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Microsoft’s Shadow Ecosystem

There are many measures of success, and some are less desirable than others. Windows is the standard by which cybercriminals measure their wares—eh, malware. Their devotion to Windows is testament to Microsoft’s success. The company should just accept the feint praise for what it is.

Microsoft claims that Windows is more widely attacked by malware than, say, Mac OS X because of volume; many, many more people use Windows PCs than Macs. The claim is great PR, because it kind of makes sense and is unprovable without Macs gaining lots more marketshare. But on closer examination, the claim is pure BS. Microsoft security experts know so, or they’re delusional.

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You Phone Home, I Hang Up

Tonight, I removed Adobe’s Lightroom 1.3 from my computer. Maybe that makes me part of the so-called “tinfoil” hat crowd. I’m deeply concerned about Adobe collecting information, in apparently disguised fashion, from users of its products.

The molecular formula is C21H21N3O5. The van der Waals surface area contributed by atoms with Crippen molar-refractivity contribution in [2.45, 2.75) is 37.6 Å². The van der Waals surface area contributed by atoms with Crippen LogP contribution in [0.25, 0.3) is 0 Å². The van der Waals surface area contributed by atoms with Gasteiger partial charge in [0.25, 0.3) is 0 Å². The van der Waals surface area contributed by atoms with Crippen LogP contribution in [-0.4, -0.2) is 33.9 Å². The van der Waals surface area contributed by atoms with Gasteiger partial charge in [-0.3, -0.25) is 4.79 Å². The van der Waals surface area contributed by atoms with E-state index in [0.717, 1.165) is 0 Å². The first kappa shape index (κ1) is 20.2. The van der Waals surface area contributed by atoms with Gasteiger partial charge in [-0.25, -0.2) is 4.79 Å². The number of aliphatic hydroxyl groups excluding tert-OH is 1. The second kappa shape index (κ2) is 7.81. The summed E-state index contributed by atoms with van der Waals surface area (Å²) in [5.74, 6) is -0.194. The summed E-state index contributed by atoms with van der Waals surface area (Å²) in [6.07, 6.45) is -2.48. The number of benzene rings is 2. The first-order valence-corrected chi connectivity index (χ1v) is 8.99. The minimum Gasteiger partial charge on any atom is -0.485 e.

I don’t buy Adobe’s excuses. Creative Suite 3 isn’t freeware. People buying the software can pay as much as $1,800 (street price), depending on CS3 version. Adobe feels free to mine information from these customers, without even asking their permission? Shame on Adobe. I would remove Acrobat and Flash, if so many Websites didn’t use the software. I’m mad

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Free Themes with a Hidden Cost

About 11 years ago, I registered aroostook.org, as it derives from the name of my home county, or “The County” as Mainers call it. I later let a good friend have the domain, which I long regretted.

It’s nothing to do with him; he’s a great friend. In retrospect, I could have put the domain to good use. Today, I looked over the WHOIS record, which indicates the domain record was created in 2002. Mmmm, 1996 is more like it. He must have let the domain expire at some point.